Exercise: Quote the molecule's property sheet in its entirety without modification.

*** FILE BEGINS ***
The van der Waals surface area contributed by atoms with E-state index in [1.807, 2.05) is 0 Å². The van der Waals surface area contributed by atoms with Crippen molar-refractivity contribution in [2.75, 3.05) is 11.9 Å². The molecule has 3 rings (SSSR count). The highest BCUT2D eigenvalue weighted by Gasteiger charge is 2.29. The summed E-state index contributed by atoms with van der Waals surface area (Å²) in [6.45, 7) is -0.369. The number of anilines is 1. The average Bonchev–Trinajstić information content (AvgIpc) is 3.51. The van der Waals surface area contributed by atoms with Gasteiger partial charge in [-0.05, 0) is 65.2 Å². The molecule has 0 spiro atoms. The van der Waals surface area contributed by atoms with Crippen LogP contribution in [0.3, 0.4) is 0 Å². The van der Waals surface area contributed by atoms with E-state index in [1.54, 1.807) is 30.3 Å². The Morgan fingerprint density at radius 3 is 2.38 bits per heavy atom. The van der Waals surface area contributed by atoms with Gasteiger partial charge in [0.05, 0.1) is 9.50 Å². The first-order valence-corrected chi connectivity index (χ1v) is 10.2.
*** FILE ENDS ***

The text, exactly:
The van der Waals surface area contributed by atoms with E-state index in [1.807, 2.05) is 0 Å². The van der Waals surface area contributed by atoms with Crippen molar-refractivity contribution in [2.75, 3.05) is 11.9 Å². The molecule has 3 rings (SSSR count). The highest BCUT2D eigenvalue weighted by Gasteiger charge is 2.29. The summed E-state index contributed by atoms with van der Waals surface area (Å²) in [6.45, 7) is -0.369. The number of anilines is 1. The average Bonchev–Trinajstić information content (AvgIpc) is 3.51. The van der Waals surface area contributed by atoms with Gasteiger partial charge in [-0.05, 0) is 65.2 Å². The molecule has 0 spiro atoms. The van der Waals surface area contributed by atoms with Crippen LogP contribution in [0.3, 0.4) is 0 Å². The van der Waals surface area contributed by atoms with E-state index in [1.54, 1.807) is 30.3 Å². The Morgan fingerprint density at radius 3 is 2.38 bits per heavy atom. The van der Waals surface area contributed by atoms with Gasteiger partial charge in [0.05, 0.1) is 9.50 Å². The first-order valence-corrected chi connectivity index (χ1v) is 10.2.